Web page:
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gRPC and the Open Source Ambassador API Gateway

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gRPC and the Open Source Ambassador API Gateway

HTTP/JSON has long been the most popular way of working with APIs in an integration setting. Today, we look at an alternative, gRPC.

· Integration Zone ·
Free Resource

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gRPC is a high-performance RPC protocol built on HTTP/2. We’re seeing more and more companies move their APIs from HTTP/JSON to gRPC. gRPC offers numerous benefits over HTTP/JSON:

  • Performance. gRPC uses HTTP/2, with support for streaming, multiplexing, and more (see the difference in action). In addition, gRPC has native support for protobuf, which is much faster at serialization/deserialization than JSON.
  • Streaming. Despite its name, gRPC also supports streaming, which opens up a much wider range of use cases.
  • Code generation of endpoints. gRPC uses code generation from API definitions (.proto files) to stub out your endpoints.

gRPC does have a few downsides, the biggest of which is probably that it’s much newer than HTTP/REST, and, as such, the maturity of tools and libraries around gRPC isn’t anywhere close to HTTP.

One of these gaps is in API Gateways. Many API Gateways don’t support gRPC. Fortunately, Ambassador does support gRPC, thanks to the fact that it uses Envoy as its core proxying engine.

API Gateways and gRPC

An API Gateway implements cross-cutting functionality such as authentication, logging, rate limiting, and load balancing. By using an API Gateway with your gRPC APIs, you are able to deploy this functionality outside of your core gRPC service(s). Moreover, Ambassador is able to provide this functionality for both your HTTP and gRPC services.

Ambassador and gRPC

Deploying a gRPC service with Ambassador is straightforward. After installing Ambassador, create an Ambassador mapping for your gRPC service. An example mapping would look like the following:

---
apiVersion: ambassador/v0
kind: Mapping
name: grpc_mapping
grpc: true
prefix: /helloworld.Greeter/
rewrite: /helloworld.Greeter/
service: grpc-greet

Note that gRPC services are not routed like HTTP services. Instead, gRPC requests include the package and service name. This information is used to route the request to the appropriate service. We set the prefix and rewritefields accordingly based on the .proto file. Also, note that we set grpc: trueto tell Ambassador that the service speaks gRPC.

Deploying a gRPC Service

We can deploy a simple Hello World gRPC service to illustrate all this functionality. Copy-and-paste the full YAML below into a file called helloworld.yaml:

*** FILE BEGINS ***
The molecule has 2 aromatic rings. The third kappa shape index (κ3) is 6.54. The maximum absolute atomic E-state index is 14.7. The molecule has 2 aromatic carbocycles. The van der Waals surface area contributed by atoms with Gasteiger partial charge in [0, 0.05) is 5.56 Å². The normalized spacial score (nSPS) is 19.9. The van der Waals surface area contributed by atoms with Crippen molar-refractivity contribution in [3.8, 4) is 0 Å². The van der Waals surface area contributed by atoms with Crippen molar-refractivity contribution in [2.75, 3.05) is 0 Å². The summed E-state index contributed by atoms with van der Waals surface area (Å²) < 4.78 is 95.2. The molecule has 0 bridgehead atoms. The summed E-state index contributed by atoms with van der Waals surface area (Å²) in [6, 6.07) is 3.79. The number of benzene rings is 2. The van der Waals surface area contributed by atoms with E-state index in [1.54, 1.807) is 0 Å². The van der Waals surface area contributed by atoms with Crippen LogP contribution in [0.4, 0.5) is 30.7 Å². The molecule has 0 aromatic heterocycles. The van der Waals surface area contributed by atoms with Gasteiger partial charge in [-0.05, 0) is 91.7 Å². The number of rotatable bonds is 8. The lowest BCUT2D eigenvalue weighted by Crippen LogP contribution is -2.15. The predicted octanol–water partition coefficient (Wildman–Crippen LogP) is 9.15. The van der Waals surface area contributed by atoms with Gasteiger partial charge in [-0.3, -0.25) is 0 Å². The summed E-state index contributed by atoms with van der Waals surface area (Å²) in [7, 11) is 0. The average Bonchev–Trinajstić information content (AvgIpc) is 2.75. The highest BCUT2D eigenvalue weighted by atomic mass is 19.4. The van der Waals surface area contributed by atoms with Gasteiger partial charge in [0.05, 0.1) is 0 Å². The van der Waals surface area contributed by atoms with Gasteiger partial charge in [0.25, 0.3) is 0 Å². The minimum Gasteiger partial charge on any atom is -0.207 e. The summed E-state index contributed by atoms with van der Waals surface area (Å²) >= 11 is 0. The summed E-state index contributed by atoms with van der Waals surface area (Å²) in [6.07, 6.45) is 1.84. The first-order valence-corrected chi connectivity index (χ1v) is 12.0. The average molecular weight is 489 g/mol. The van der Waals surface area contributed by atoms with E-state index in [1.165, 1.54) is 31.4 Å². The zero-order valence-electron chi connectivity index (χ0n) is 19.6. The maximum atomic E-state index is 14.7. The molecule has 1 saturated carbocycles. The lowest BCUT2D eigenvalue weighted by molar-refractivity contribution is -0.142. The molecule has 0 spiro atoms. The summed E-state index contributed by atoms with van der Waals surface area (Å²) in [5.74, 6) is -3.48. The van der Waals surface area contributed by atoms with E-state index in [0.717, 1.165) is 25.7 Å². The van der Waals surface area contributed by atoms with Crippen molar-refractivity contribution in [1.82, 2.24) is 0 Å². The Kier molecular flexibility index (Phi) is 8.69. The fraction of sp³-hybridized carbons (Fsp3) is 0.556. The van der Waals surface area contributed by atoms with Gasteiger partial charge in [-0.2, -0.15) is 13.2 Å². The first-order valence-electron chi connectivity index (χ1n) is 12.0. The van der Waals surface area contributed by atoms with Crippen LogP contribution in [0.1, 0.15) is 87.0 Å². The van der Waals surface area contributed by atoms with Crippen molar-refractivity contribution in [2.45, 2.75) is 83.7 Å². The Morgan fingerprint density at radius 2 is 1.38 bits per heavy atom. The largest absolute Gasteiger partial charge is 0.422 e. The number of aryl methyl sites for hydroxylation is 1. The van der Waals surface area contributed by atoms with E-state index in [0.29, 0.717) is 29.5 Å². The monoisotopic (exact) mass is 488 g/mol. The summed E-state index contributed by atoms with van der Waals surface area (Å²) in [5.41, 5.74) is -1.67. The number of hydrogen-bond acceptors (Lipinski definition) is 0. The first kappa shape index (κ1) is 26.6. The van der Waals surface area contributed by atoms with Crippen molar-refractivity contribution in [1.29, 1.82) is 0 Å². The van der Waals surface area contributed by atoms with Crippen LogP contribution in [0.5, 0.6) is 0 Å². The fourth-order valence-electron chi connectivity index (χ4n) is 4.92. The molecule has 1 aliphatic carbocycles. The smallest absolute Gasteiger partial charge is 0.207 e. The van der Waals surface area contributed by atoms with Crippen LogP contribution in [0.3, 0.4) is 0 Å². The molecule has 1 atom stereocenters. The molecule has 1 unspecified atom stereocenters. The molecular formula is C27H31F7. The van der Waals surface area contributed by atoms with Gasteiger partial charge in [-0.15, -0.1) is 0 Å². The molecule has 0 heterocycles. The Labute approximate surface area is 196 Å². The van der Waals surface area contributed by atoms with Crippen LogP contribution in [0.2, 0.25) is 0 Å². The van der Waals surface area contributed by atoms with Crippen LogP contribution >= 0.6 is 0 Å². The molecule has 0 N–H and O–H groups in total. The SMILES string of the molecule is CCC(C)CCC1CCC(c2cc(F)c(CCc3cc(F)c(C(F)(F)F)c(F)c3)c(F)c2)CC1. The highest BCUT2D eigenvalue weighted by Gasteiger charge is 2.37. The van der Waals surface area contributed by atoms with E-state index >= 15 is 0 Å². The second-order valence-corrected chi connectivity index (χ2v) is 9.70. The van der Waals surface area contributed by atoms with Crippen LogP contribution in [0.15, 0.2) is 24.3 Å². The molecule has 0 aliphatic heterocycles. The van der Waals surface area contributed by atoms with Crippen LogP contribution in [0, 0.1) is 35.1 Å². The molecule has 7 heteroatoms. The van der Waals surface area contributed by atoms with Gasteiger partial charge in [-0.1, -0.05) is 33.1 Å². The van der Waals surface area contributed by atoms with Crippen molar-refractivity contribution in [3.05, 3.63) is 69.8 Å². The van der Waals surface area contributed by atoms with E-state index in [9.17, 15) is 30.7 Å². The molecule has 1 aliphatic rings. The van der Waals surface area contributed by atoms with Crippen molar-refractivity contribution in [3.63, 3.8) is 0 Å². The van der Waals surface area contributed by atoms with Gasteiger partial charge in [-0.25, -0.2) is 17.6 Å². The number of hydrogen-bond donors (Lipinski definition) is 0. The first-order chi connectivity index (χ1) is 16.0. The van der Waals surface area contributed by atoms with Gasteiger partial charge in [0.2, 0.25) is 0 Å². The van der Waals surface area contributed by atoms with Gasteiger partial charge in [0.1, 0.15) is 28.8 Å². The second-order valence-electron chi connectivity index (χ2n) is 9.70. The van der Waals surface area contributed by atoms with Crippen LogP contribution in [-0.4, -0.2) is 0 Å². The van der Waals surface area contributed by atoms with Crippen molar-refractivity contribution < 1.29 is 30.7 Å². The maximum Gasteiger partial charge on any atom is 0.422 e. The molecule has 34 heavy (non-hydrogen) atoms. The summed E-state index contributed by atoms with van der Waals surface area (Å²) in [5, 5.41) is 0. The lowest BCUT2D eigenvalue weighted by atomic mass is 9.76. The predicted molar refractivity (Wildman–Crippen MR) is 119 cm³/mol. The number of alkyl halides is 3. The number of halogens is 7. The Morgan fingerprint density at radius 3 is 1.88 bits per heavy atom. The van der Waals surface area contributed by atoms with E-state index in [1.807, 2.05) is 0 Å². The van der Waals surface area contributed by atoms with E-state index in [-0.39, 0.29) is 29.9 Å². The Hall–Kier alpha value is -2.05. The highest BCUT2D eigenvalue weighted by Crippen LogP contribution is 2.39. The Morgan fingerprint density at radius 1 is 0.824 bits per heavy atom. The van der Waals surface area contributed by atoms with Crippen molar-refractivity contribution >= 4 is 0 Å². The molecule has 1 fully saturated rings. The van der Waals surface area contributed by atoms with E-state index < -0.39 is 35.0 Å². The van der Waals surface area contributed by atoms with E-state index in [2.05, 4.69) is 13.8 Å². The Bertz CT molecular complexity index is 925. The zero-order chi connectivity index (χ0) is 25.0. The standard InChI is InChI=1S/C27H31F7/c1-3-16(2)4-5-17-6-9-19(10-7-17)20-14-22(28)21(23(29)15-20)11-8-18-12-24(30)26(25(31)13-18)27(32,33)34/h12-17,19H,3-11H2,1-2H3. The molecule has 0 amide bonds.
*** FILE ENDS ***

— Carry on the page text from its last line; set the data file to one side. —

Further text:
---
apiVersion: v1
kind: Service
metadata:
  labels:
    service: grpc-greet
  name: grpc-greet
  annotations:
    getambassador.io/config: |
      ---
      apiVersion: ambassador/v0
      kind: Mapping
      name: grpc_mapping
      grpc: true
      prefix: /helloworld.Greeter/
      rewrite: /helloworld.Greeter/
      service: grpc-greet
spec:
  type: ClusterIP
  ports:
  - port: 80
    name: grpc-greet
    targetPort: grpc-api
  selector:
    service: grpc-greet
---
apiVersion: extensions/v1beta1
kind: Deployment
metadata:
  name: grpc-greet
spec:
  replicas: 1
  template:
    metadata:
      labels:
        service: grpc-greet
    spec:
      containers:
      - name: grpc-greet
        image: enm10k/grpc-hello-world
        ports:
        - name: grpc-api
          containerPort: 9999
        env:
          - name: PORT
            value: "9999"
        command:
          - greeter_server
      restartPolicy: Always

Then, run kubectl apply -f helloworld.yaml.

The Hello World Client

In order to test that Ambassador and the service are working properly, we’ll need to run a gRPC client. First, get the external IP address of Ambassador. You can do this with kubectl get svc ambassador.

We’ll use a Docker image that already contains the appropriate Hello World gRPC client. Type, where $AMBASSADOR_IP is set to the external IP address above, and $AMBASSADOR_PORT is set to 80 (for HTTP-based Ambassador) or 443 (for a TLS-configured Ambassador).

docker run -e ADDRESS=${AMBASSADOR_IP}:${AMBASSADOR_PORT} enm10k/grpc-hello-world greeter_client

You should see something like the following:

$ docker run -e ADDRESS=35.29.51.15:80 enm10k/grpc-hello-world greeter_client
2018/02/02 20:34:35 Greeting: Hello world

Summary

Ambassador makes it easy to publish gRPC services to your consumers, thanks to Envoy’s robust gRPC support. By publishing your services through Ambassador, you’re able to add authentication, rate limiting, and other functionality to your gRPC services.

If you’re interested in using Ambassador with gRPC, join our Gitter chat or visit https://www.getambassador.io.

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Topics:
open source ,api gateway ,envoy proxy ,grpc ,integration

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